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Complexity, yet again

In reply to: Robert W. Kerns <RWK at SCRC-YUKON.ARPA>

I may respond to your other points later, after I've had time to peruse
the latest edition of the Symbolics documentation.  I made reference to
the Gray manual because I've got a copy of it at home and because the
flavors documentation seemed, upon cursory inspection, to be the same as
before, modulo the addition of even more hairy features (whoppers!).

In this note, I would like to respond to one point you made that I think
may be important and very relevant to this discussion: the one about
wanting things to be modifiable forever because you never reboot your
machine.  (Back when I had a 3600, I used to reboot it at least every
half hour because I couldn't get it out of SHEET-LOCK and OUTPUT-HOLD,
but that's another story.)

I think you may have put your finger on a cultural difference that few
people recognize.  Some people like to run one Lisp world for as long as
possible, which means that late binding and the changeability of
everything in the middle of a session looms very large in their
thinking; others like to blow away a lisp job and start over ("reboot"
on a system like yours) whenever things get messed up.  This is not so
much an individual difference as a function of what a given machine and
system encourage you to do.

If I mess up a bunch of data structures or decide that I want to totally
rearrange the hierarchy of flavor types, it doesn't bother me much to go
back, fix the source file, recompile, and start off again in a clean
Lisp.  Being able to change such things while running is nice, but you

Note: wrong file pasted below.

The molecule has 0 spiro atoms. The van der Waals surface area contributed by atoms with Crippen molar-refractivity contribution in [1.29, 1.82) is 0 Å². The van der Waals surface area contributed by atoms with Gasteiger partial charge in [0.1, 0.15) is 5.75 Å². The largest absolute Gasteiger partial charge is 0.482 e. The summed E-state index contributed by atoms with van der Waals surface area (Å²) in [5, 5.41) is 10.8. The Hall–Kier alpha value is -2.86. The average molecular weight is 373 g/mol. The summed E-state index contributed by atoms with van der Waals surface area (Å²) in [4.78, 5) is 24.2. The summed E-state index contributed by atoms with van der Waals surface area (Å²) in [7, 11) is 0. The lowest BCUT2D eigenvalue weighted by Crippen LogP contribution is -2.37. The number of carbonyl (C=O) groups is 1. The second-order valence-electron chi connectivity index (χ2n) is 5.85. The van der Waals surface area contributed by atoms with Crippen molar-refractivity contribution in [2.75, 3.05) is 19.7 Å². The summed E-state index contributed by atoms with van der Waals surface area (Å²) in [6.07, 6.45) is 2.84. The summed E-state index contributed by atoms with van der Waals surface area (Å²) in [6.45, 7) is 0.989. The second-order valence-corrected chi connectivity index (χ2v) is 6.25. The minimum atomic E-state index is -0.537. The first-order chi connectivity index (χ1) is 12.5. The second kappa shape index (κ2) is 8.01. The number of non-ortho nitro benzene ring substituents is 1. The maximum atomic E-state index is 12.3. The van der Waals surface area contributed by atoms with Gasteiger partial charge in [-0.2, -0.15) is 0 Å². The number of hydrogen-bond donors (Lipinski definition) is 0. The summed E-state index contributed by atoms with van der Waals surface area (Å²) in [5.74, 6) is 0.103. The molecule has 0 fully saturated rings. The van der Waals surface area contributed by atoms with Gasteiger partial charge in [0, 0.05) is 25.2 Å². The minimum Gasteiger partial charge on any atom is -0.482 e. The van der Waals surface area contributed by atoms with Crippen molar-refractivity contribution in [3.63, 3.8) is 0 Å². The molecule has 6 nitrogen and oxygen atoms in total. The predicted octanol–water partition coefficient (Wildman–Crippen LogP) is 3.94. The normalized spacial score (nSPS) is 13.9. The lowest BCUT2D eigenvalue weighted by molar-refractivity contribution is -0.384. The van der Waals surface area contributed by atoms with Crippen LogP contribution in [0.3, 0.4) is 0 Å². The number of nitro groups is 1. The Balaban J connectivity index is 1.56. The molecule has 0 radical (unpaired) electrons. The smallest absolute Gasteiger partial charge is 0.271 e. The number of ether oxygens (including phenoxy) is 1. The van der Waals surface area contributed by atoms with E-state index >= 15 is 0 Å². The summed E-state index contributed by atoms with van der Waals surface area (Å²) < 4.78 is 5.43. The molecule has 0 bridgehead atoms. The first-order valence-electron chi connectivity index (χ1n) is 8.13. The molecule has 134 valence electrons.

pay for this flexibility in one of two ways: either things are compiled
somewhat less tensely than if you tell the compiler that you're not
going to surprise it, or else you compile things to the max and make sure
that whenever something changes, everything that has to be fixed is

Flavors wants full runtime modifiability and the absolute maximum in
efficiency, so it makes the latter choice.  Well, almost...some things
would just be too expensive to fix up, so they don't get fixed; others
are fixable, but only at a cost the probably doesn't want to pay.  Once
there are a few of these exceptions, you can't just tell the user to
change what he likes and to just trust the system to keep everything
consistent.  The user has to more or less understand how the fixing-up
process works and what its limitations are.  And this, I think is the
biggest unavoidable cognitive load on the would-be user of flavors.
Because of the combination of maximum compilation, arbitrary load order,
and runtime flexibility, the consistency machinery is very hairy, and
there's no simple lie that you can tell the user that will allow him to
ignore it all.  I'm pretty sure that this is a fundamental problem and
not a documentation issue.

Is that much complexity inevitable in a system with the power of
flavors?  Well, I think that the design choices that were made were the
natural ones in the MIT Lisp Machine/Symbolics culture: you don't want
to reboot, so everything must be modifiable; everything must always be
compiled to the max for best efficiency; minimizing user-visible
complexity is a laudable goal, but when push comes to shove runtime
flexibility and efficiency win.  On its own terms, given that set of
goals, flavors succeeeds admirably.

I don't like flavors because I have different goals.  Being able to
patch up EVERYTHING at runtime and loading things in completely
arbitrary orders is not so important to me.  Keeping the complexity down
is more important.  (That makes me a wimp.  Actually, I'm only worried
about all these naive users...)

I agree with Moon, who has said that an object-oriented system must in
the end produce code that runs just about as fast as if you used more
conventional techniques.  Otherwise, nobody will use it for anything
serious.  But I am willing to divide my life into phases: when I'm
messing around and doing exploratory programming, I'm willing to suffer
a modest loss of efficiency -- say, a factor of two overall.  When I've
got the system the way I want it, then I want to be able to compile out
all the flexibility to get the very last drop of performance.  the
excess complexity of flavors comes from wanting both of these things AT
THE SAME TIME.  I'm willing to accept one or the other at any given
time, and to recompile and reload the universe when the time comes to
switch modes.

By the way, I am not saying that CommonLoops does better according to
these goals -- just that they still have an opportunity to do so,
depending on how various issues get resolved.

-- Scott